The completed North Figueroa Street Viaduct appears on the cover of the February 1938 California Highways & Public Works.  


The June 1939 California Highways & Public Works notes four of seven construction contracts of the Arroyo Seco Parkway were complete.  





A partially completed segment of the Arroyo Seco Parkway appears in the October 1939 California Highways & Public Works.  


The partially completed Figueroa Street/Temple Street underpass is shown in the November 1939 California Highways & Public Works.  The article stub notes the Arroyo Seco Parkway was anticipated to be completed during 1941.  



The August 1940 California Highways & Public Works announced the opening of a 3.7-mile unit of the Arroyo Seco Parkway from Orange Grove Avenue in south Pasadena to Avenue 40 in Los Angeles.  The initial segment of the Arroyo Seco Parkway served as a new alignment of US Route 66.





On September 7th, 1940, the California State Highway Engineer submitted a request to reroute US 66 onto the Arroyo Seco Parkway and redesignate older route on Figueroa Street co-signed with California State Route 11 as US Route 66A.  On October 9th, 1940, the AASHO Executive Secretary responded and advised that seeking AASHO approval to reroute US Route 66 was unnecessary given the rerouting was entirely in a California Metropolitain Area.  While not directly stated the AASHO Executive Secretary did not disapprove of the existence of US Route 66A. 







A completed segment of the Arroyo Seco Parkway appears on the cover of the October 1940 California Highways & Public Works.  


In the run up to the 1964 State Highway Renumbering many of the US Routes within California were truncated.  US Route 66 was approved to be truncated from Santa Monica to US Route 95 in Needles by the AASHO on November 14, 1963.  US Route 66 was effectively immediately removed from the Pasadena Freeway with signage being truncated to Pasadena.  Signage of US Route 66 would not be truncated from Pasadena to US Route 95 until Interstate 40 was completed through the Bristol Mountains in 1972.  




US Route 66A which was concurrent with California State Route 11 between the Arroyo Seco Parkway and Pasadena was approved to be deleted by the AASHO Executive Committe on October 20, 1963.  




California State Route 159 was designated as part of the 1964 State Highway Renumbering.  California State Route 159 originally was given the following definition:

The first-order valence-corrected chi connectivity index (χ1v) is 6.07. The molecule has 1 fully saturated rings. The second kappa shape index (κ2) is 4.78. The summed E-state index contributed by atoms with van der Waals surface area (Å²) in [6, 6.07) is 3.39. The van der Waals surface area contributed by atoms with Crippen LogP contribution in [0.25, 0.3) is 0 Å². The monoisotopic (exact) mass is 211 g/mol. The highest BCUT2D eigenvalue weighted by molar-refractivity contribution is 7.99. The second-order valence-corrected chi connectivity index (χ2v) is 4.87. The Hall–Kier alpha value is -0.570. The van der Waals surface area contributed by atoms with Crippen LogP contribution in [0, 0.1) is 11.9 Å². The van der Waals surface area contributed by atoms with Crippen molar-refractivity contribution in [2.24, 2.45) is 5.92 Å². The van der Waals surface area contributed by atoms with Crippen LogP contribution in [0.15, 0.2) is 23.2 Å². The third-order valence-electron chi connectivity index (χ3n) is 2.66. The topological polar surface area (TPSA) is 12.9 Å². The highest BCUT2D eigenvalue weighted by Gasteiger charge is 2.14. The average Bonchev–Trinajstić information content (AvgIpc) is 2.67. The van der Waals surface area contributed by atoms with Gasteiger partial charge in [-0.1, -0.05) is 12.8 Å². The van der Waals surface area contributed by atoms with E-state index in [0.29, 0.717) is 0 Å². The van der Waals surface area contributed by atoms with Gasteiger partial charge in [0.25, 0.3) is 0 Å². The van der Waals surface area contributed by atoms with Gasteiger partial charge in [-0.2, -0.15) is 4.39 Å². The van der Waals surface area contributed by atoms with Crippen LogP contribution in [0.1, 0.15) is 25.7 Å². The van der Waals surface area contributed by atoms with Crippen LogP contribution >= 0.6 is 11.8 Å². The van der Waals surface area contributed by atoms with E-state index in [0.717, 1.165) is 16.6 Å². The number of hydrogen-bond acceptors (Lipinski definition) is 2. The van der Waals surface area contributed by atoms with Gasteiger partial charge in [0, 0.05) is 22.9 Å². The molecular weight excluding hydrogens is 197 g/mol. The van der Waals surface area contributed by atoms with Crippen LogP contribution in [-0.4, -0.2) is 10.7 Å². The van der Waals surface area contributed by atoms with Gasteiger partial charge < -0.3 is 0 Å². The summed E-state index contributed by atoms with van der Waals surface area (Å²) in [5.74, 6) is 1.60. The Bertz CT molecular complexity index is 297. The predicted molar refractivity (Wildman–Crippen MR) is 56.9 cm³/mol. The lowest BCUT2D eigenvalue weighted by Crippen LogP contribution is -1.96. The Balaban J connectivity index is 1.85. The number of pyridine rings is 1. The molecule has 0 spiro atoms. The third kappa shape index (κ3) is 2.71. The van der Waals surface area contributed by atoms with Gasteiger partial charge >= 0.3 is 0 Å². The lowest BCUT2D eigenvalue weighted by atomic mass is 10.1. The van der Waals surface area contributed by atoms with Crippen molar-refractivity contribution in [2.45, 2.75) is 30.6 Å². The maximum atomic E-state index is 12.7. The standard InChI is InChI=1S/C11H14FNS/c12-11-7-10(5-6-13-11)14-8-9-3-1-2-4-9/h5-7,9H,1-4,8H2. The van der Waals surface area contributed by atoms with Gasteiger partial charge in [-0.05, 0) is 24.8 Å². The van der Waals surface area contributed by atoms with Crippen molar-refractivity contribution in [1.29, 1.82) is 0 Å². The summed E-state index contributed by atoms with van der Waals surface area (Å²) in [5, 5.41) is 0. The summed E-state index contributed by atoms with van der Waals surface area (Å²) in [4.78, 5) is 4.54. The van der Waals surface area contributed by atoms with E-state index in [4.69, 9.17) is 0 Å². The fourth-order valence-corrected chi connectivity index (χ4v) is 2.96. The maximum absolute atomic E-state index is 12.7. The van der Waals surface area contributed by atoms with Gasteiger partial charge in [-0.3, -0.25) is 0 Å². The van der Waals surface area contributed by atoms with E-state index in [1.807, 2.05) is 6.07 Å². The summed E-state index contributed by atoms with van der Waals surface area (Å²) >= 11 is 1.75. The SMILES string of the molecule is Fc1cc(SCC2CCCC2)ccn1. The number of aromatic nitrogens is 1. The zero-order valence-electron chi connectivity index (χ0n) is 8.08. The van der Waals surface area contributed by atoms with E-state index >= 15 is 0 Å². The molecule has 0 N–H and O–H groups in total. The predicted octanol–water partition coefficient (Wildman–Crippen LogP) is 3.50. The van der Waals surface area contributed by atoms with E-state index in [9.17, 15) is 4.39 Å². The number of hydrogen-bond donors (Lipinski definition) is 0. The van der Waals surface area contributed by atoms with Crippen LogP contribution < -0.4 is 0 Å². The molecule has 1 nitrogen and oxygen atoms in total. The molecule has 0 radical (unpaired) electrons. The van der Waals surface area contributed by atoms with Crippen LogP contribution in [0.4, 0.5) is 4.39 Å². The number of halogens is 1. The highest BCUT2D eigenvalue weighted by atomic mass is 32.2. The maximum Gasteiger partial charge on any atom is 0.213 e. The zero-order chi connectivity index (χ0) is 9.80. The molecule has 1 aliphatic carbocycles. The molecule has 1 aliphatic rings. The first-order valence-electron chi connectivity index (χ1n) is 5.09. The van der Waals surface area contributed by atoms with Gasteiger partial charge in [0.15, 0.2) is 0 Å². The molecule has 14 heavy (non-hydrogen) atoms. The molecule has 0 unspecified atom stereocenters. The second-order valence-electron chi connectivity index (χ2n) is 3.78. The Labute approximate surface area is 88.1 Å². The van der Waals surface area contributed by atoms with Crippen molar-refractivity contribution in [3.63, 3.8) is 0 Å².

A. From Route 5 near the Los Angeles River to Route 134.
B.  From Route 134 to Route 210 near La Canada.  

California State Route 159 first appears on the 1964 Division of Highways Map.  California State Route 159 is shown following Figuroa Street north from Interstate 5/US Route 99 at the Golden State Freeway to California State Route 134 at Colorado Boulevard.  From California State Route 134 the alignment of California State Route 159 can be seen following Linda Vista Avenue north to the planned Foothill Freeway.  Note: California State Route 11 was realigned over former US Route 66 to Pasadena via the Pasadena Freeway (the Arroyo Seco Parkway).



1965 Legislative Chapter 1372 deleted segment A from California State Route 159 and added a condition for segment B:

"This route shall cease to be a state highway when Route 210 freeway is completed from Route 134 to Linda Vista Avenue and the commission relinquishes that portion of present Route 210 from Route 134 to Linda Vista Avenue."

California State Route 159 on Linda Vista Avenue was formally relinquished by the State on July 14, 1989.  California State Route 159 no longer appears on Linda Vista Avenue on the 1990 Caltrans Map.  



California State Route 159 was formally deleted by way of 1992 Legislative Chapter 1243.  

Comments

Anonymous said…
One of the shortest covered bridges and more remote covered bridges in Kings County, New Brunswick is the Malone Covered Bridge. Also known as the Kennebecasis River No. 23 Covered Bridge as the bridge crosses the Kennebecasis River (which has plenty of covered bridges that cross it), the bridge is 64 feet (19 feet) in length. Built in 1911, the covered bridge is built with a Howe truss design and is named for the Malone family, which had a nearby homestead and they lent their name to the bridge. https://www.blogger.com/comment.g?blogID=19434910&postID=7141336250834012149